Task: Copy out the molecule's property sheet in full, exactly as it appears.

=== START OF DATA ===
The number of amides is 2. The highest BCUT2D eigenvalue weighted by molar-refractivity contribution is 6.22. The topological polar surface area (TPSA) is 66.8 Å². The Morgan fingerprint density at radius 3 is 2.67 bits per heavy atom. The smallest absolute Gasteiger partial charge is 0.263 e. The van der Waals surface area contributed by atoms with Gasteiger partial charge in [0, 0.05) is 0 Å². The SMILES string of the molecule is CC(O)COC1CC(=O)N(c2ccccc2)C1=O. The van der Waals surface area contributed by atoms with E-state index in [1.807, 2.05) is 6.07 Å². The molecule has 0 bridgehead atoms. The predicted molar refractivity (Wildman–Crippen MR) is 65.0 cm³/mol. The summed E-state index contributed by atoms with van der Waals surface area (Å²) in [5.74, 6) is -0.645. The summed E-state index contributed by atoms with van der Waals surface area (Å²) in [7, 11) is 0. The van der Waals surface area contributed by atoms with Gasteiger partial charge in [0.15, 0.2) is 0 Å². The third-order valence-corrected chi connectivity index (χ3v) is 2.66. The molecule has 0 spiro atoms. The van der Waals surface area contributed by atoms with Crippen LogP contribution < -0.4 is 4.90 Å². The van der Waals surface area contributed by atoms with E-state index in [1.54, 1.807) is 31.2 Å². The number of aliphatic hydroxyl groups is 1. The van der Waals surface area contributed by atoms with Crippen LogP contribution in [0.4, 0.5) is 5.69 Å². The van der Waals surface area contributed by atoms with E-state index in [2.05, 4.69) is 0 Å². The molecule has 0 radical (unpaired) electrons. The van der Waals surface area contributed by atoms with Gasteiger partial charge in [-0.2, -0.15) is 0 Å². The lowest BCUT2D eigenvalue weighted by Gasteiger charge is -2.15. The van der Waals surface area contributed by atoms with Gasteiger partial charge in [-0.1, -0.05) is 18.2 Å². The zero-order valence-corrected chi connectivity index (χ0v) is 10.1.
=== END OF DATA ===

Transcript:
The number of amides is 2. The highest BCUT2D eigenvalue weighted by molar-refractivity contribution is 6.22. The topological polar surface area (TPSA) is 66.8 Å². The Morgan fingerprint density at radius 3 is 2.67 bits per heavy atom. The smallest absolute Gasteiger partial charge is 0.263 e. The van der Waals surface area contributed by atoms with Gasteiger partial charge in [0, 0.05) is 0 Å². The SMILES string of the molecule is CC(O)COC1CC(=O)N(c2ccccc2)C1=O. The van der Waals surface area contributed by atoms with E-state index in [1.807, 2.05) is 6.07 Å². The molecule has 0 bridgehead atoms. The predicted molar refractivity (Wildman–Crippen MR) is 65.0 cm³/mol. The summed E-state index contributed by atoms with van der Waals surface area (Å²) in [5.74, 6) is -0.645. The summed E-state index contributed by atoms with van der Waals surface area (Å²) in [7, 11) is 0. The van der Waals surface area contributed by atoms with Gasteiger partial charge in [0.15, 0.2) is 0 Å². The third-order valence-corrected chi connectivity index (χ3v) is 2.66. The molecule has 0 spiro atoms. The van der Waals surface area contributed by atoms with Crippen LogP contribution < -0.4 is 4.90 Å². The van der Waals surface area contributed by atoms with E-state index in [1.54, 1.807) is 31.2 Å². The number of aliphatic hydroxyl groups is 1. The van der Waals surface area contributed by atoms with Crippen LogP contribution in [0.4, 0.5) is 5.69 Å². The van der Waals surface area contributed by atoms with E-state index in [2.05, 4.69) is 0 Å². The molecule has 0 radical (unpaired) electrons. The van der Waals surface area contributed by atoms with Gasteiger partial charge in [-0.2, -0.15) is 0 Å². The lowest BCUT2D eigenvalue weighted by Gasteiger charge is -2.15. The van der Waals surface area contributed by atoms with Gasteiger partial charge in [-0.1, -0.05) is 18.2 Å². The zero-order valence-corrected chi connectivity index (χ0v) is 10.1.